Description of problem:
I have a Dell laptop with a Broadcom wireless card, described by lspci
as "Broadcom Corporation Dell Wireless 1390 WLAN Mini-PCI Card". I installed
the firmware using fwcutter.
The bcm43xx_mac80211 module loads and uses the firmware, and knetworkmanager
recognises the existence of the card - but nothing at all works. "dmesg"
contains the message that the radio is inactive:
bcm43xx_mac80211: Loading firmware version 351.126 (2006-07-29 05:54:02)
ssb: Switching to ChipCommon core, index 0
ssb: Switching to IEEE 802.11 core, index 1
bcm43xx_mac80211: Broadcom 4311 WLAN found
ssb: Switching to IEEE 802.11 core, index 1
bcm43xx_mac80211: Found PHY: Analog 4, Type 2, Revision 8
bcm43xx_mac80211: Found Radio: Manuf 0x17F, Version 0x2050, Revision 2
bcm43xx_mac80211: Radio turned off
wmaster0: Selected rate control algorithm 'simple'
On the laptop LEDs, the "WIFI" LED never lights up. Under Windows Vista, it
lights up when the computer is booted into Windows.
Version-Release number of selected component (if applicable):
(2.6.22 doesn't boot on this laptop...)
How reproducible: Every time
Actual results: No wifi.
Expected results: Wifi!
I've now successfully booted the 126.96.36.199-41.fc7 kernel and confirm that the
same problem exists.
Is this issue about the LED? Does the device connect to the network?
Also, please try the latest available F7 kernel -- there have been many
improvements lately. Does the problem persist?
No, it's not the LED... the device doesn't do anything at all.
I was assuming that the message in "dmesg" which says that the radio is turned
off by the hardware had something to do with it, and that the lack of LED was
a symptom of this. I mentioned that the LED lights on Windows as evidence that
the card does work when driven correctly.
I've tried the latest F7 kernel - no change.
I presume there is a button for enabling/disabling the wireless (like when on
an airplane). Have you tried pushing that button? FWIW, some of those
buttons are just momentary switches and so only send an event to the driver
when pushed (i.e. that fact that it was on under windows doesn't necessarily
mean it is still "on").
You might also google for your laptop model and "rf kill" or "rfkill" -- some
laptops need special little helper programs to get the wireless enabled. I'm
sorry I can't be more specific -- Broadcom and the laptop vendors aren't
exactly helpful in this regard.
Does any of the above help?
I'm reviewing this bug as part of the kernel bug triage project, an attempt to
isolate current bugs in the fedora kernel.
I am CC'ing myself to this bug and will try and assist you in resolving it if I can.
There hasn't been much activity on this bug for a while. Could you tell me if
you are still having problems with the latest kernel?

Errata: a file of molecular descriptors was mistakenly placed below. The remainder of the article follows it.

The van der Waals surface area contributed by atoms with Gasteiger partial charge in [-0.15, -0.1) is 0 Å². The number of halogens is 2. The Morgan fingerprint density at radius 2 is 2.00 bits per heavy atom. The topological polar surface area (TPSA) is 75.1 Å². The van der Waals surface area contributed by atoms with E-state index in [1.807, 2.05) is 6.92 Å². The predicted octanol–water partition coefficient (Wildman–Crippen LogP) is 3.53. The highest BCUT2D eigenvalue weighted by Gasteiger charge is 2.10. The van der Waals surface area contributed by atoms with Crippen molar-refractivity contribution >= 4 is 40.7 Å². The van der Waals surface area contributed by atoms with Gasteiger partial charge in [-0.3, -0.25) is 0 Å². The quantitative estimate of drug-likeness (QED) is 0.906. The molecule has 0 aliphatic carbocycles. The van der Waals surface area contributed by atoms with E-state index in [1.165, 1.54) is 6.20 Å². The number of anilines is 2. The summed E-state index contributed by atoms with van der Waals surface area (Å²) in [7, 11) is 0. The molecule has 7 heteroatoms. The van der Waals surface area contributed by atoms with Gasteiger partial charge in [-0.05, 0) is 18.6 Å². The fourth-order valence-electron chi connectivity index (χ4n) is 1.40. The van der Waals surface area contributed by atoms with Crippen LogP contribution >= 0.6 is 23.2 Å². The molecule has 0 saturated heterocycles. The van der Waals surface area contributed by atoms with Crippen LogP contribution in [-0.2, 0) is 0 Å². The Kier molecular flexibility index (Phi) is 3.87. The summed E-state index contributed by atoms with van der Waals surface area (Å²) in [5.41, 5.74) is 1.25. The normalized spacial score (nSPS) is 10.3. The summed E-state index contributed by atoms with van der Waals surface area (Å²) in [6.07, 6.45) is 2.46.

If the problem no longer exists then please close this bug or I'll do so in a
few days if there is no additional information lodged.
There's no physical button on the laptop.
Googling for Dell Inspiron rfkill/ rf kill Bcm in various combinations did not
bring me anything helpful.
Please advise of what else I can do to help you track this bug.
Sorry, I forgot to mention that it's a Dell Inspiron *1501* and I googled on
that term too.
I think Fn+F2 is the magic combo? It should have a symbol like the one here:
Thanks, Christopher, for that- Fn+F2 does seem to be the magic combo. The
light comes on, and a message appears in dmesg to tell me that the hardware
has been activated.
I'm not near an access point right now so am not sure if it's working, but
I'll let you know as soon as I can.
However, when the hardware is activated, I get this in my /var/log/messages
every 6 seconds:
Oct 5 19:10:09 hodge NetworkManager: <info> Error getting killswitch power:
org.freedesktop.Hal.Device.UnknownError - An Error occurred. The Error message
is: Could not open file /sys/devices/platform/dcdbas/smi_data. Check that
dcdbas driver is properly loaded.
"modprobe dcdbas" stops this from happening, but I don't know what I've done
by doing that, or if it's meant to be done automatically somehow. Please
In my opinion, the bcm43 driver ought to automatically activate the hardware
if it's not already activated, by default. Otherwise clueless users like me
who haven't figured out the magic keypresses will think their drivers are
Glad you found the killswitch combo. I'm not sure why dcdbas was not loaded
for you automatically -- you may want to open a bug for that one.
As for turning it on by default, the counter argument is that clueless users
might not deactivate their wireless on airplanes. Anyway, in many/most cases
the killswitch does something outside of the software's control (as it
probably should be). IOW b43 probably can't do it at all.
Please try the wireless ASAP and let us know the results now that you can
operate the killswitch...thanks!
Wireless works (at least, it detected some real networks). Thanks for all the
help. (I think that software alone can activate the wifi in this case, because
Windows manages to do it, which is why I assumed that the bcm Linux driver was
Do you want to re-assign this bug to HAL, or whatever component should be
auto-loading the dcdbas module?
Please open a new bug for the dcdbas problem...thanks!